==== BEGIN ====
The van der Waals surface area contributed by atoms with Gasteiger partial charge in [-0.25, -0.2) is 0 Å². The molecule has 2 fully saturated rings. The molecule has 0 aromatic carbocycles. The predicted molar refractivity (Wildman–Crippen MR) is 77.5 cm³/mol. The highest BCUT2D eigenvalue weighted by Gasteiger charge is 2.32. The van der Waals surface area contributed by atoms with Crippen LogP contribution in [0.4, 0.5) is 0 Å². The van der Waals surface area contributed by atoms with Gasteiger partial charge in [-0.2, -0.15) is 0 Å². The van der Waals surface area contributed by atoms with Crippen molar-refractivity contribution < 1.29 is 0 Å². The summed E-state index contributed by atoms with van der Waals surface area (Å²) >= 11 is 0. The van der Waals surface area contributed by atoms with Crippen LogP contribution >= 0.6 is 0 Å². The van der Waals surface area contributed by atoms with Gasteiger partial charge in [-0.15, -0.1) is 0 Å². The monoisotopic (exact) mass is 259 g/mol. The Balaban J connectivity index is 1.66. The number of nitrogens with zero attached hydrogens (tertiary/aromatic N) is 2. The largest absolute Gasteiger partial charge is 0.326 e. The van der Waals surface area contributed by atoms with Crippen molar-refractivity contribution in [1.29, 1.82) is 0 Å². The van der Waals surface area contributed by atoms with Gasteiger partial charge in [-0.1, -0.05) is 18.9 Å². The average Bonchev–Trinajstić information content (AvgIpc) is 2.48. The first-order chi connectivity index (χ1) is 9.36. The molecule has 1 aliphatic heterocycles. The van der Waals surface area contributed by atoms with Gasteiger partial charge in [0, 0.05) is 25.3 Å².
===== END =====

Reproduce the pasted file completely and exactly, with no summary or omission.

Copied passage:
The van der Waals surface area contributed by atoms with Gasteiger partial charge in [-0.25, -0.2) is 0 Å². The molecule has 2 fully saturated rings. The molecule has 0 aromatic carbocycles. The predicted molar refractivity (Wildman–Crippen MR) is 77.5 cm³/mol. The highest BCUT2D eigenvalue weighted by Gasteiger charge is 2.32. The van der Waals surface area contributed by atoms with Crippen LogP contribution in [0.4, 0.5) is 0 Å². The van der Waals surface area contributed by atoms with Gasteiger partial charge in [-0.2, -0.15) is 0 Å². The van der Waals surface area contributed by atoms with Crippen molar-refractivity contribution < 1.29 is 0 Å². The summed E-state index contributed by atoms with van der Waals surface area (Å²) >= 11 is 0. The van der Waals surface area contributed by atoms with Crippen LogP contribution >= 0.6 is 0 Å². The van der Waals surface area contributed by atoms with Gasteiger partial charge in [-0.15, -0.1) is 0 Å². The monoisotopic (exact) mass is 259 g/mol. The Balaban J connectivity index is 1.66. The number of nitrogens with zero attached hydrogens (tertiary/aromatic N) is 2. The largest absolute Gasteiger partial charge is 0.326 e. The van der Waals surface area contributed by atoms with Crippen molar-refractivity contribution in [1.29, 1.82) is 0 Å². The van der Waals surface area contributed by atoms with Gasteiger partial charge in [-0.1, -0.05) is 18.9 Å². The average Bonchev–Trinajstić information content (AvgIpc) is 2.48. The first-order chi connectivity index (χ1) is 9.36. The molecule has 1 aliphatic heterocycles. The van der Waals surface area contributed by atoms with Gasteiger partial charge in [0, 0.05) is 25.3 Å².